Report: Germany's Jihadists are 'Young, Male Failures'

Report: Germany's Jihadists are 'Young, Male Failures'

Just one in four German jihadis finished high school, a report which describes those who travel to Syria as mainly ‘young, male failures’ has announced. The Local has reported that 90 percent of jihadis were male, and a third were aged between 21 and 25.

The statistics were compiled in a report by the German Federal Office for the Protection of the Constitution who looked at the 378 German Islamists who have travelled to Syria in the last two years. Around a third are known to have returned to Germany after fighting within terror groups including ISIS, but only a dozen are being actively monitored by security services.

233 of the fighters held a German passport. The majority were born into Muslim families, but 54 of those who travelled to Syria were Muslim converts, including Berlin rapper Deso Dogg. The rapper gained fame with his three albums released between 2006 and 2009, but in 2010 he converted to Islam, changed his name to Abu Talha al-Alman and ended his music career.

Twenty percent were registered as unemployed, but only 12 percent are known to have had a job, mostly low waged. Just two percent had entered further education, but a third held a criminal record, mostly for violence and drug related offences. The youngest of the jihadis was aged just 15, whilst the oldest was 64 years of age.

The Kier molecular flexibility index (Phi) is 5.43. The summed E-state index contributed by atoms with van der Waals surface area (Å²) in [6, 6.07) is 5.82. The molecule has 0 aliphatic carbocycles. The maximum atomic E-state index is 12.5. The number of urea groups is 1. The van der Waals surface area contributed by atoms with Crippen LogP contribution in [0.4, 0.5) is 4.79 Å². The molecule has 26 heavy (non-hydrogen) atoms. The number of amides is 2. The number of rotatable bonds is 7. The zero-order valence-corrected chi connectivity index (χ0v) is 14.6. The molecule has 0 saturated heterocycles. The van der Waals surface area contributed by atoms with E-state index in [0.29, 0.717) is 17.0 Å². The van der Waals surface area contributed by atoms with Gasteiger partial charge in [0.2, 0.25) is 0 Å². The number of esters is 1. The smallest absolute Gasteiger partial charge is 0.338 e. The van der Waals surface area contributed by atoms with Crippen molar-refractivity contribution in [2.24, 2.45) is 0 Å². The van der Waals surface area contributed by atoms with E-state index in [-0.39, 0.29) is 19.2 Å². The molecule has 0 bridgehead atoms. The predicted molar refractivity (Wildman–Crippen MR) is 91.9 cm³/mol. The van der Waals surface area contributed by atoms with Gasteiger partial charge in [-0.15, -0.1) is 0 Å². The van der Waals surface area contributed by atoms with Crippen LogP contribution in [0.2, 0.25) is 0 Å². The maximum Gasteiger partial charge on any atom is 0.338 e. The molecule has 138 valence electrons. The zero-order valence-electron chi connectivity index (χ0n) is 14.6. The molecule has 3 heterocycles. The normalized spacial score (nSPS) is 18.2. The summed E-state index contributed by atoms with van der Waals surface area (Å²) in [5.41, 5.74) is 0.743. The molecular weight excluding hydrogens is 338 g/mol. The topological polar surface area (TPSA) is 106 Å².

German security services estimate that around 40 German jihadists have been killed fighting in Syria. Their number includes Burak Karan, who was 26 at the time of his death last year. Karan was a former football player in Germany’s youth league, but in 2008, at the age of 20, he abandoned the sport to follow Islam. He had travelled to Syria in order to fight with Islamists against the Assad regime, taking his 23 year old wife and two children, aged 3 and 10 months with them.

Karan was killed in a bomb explosion. His brother Mustafa later told German media that Karan had often sought out videos of Islamic conflict zones on the internet. “Burak said to me that money and a career were not important to him,” Mustafa said. “He was confused, and filled with sadness for the victims.”

Security services have pointed to a Salafist scene in many German cities which attracts and radicalises young Muslims and prospective converts. Last week, two Salafist men were arrested on the Austrian-German border accused of attempting to travel to Syria to join Islamist forces. The pair were on a bus en-route to Salzburg but aroused suspicion when they failed to show any valid identity documentation when asked.

The men both lived in Munich; one of them, understood to be Kosovan, was already under investigation for attempting to recruit new jihadis in Germany. As such, he was already under restriction against leaving Germany.


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